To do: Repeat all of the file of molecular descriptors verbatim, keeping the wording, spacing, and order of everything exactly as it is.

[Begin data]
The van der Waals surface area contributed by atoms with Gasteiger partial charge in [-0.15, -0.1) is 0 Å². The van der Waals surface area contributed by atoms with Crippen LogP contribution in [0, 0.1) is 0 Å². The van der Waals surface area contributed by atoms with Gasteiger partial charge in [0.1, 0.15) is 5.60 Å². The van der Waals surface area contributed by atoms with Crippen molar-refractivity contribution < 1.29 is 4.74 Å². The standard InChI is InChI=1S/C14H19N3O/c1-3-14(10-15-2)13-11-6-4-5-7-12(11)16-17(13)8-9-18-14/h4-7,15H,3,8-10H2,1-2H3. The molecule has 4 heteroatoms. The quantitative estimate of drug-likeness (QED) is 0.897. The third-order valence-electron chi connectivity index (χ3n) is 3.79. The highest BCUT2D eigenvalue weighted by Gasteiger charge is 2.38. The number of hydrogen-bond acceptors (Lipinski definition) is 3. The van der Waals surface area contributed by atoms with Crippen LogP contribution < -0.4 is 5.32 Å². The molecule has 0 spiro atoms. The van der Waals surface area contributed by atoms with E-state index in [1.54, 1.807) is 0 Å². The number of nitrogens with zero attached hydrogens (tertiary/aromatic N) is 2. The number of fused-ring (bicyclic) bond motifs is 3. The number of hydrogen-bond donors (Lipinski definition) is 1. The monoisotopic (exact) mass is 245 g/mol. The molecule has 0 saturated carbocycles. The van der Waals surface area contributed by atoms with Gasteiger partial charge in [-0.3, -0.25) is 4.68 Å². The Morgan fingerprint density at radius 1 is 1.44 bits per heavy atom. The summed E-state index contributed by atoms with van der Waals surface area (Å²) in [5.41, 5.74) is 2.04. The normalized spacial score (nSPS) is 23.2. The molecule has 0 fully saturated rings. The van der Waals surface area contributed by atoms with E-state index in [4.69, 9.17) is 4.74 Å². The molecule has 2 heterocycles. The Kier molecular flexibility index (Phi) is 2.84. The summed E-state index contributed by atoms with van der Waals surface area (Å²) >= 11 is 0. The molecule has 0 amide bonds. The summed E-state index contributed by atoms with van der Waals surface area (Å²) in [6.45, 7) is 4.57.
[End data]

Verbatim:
The van der Waals surface area contributed by atoms with Gasteiger partial charge in [-0.15, -0.1) is 0 Å². The van der Waals surface area contributed by atoms with Crippen LogP contribution in [0, 0.1) is 0 Å². The van der Waals surface area contributed by atoms with Gasteiger partial charge in [0.1, 0.15) is 5.60 Å². The van der Waals surface area contributed by atoms with Crippen molar-refractivity contribution < 1.29 is 4.74 Å². The standard InChI is InChI=1S/C14H19N3O/c1-3-14(10-15-2)13-11-6-4-5-7-12(11)16-17(13)8-9-18-14/h4-7,15H,3,8-10H2,1-2H3. The molecule has 4 heteroatoms. The quantitative estimate of drug-likeness (QED) is 0.897. The third-order valence-electron chi connectivity index (χ3n) is 3.79. The highest BCUT2D eigenvalue weighted by Gasteiger charge is 2.38. The number of hydrogen-bond acceptors (Lipinski definition) is 3. The van der Waals surface area contributed by atoms with Crippen LogP contribution < -0.4 is 5.32 Å². The molecule has 0 spiro atoms. The van der Waals surface area contributed by atoms with E-state index in [1.54, 1.807) is 0 Å². The number of nitrogens with zero attached hydrogens (tertiary/aromatic N) is 2. The number of fused-ring (bicyclic) bond motifs is 3. The number of hydrogen-bond donors (Lipinski definition) is 1. The monoisotopic (exact) mass is 245 g/mol. The molecule has 0 saturated carbocycles. The van der Waals surface area contributed by atoms with Gasteiger partial charge in [-0.3, -0.25) is 4.68 Å². The Morgan fingerprint density at radius 1 is 1.44 bits per heavy atom. The summed E-state index contributed by atoms with van der Waals surface area (Å²) in [5.41, 5.74) is 2.04. The normalized spacial score (nSPS) is 23.2. The molecule has 0 fully saturated rings. The van der Waals surface area contributed by atoms with E-state index in [4.69, 9.17) is 4.74 Å². The molecule has 2 heterocycles. The Kier molecular flexibility index (Phi) is 2.84. The summed E-state index contributed by atoms with van der Waals surface area (Å²) >= 11 is 0. The molecule has 0 amide bonds. The summed E-state index contributed by atoms with van der Waals surface area (Å²) in [6.45, 7) is 4.57.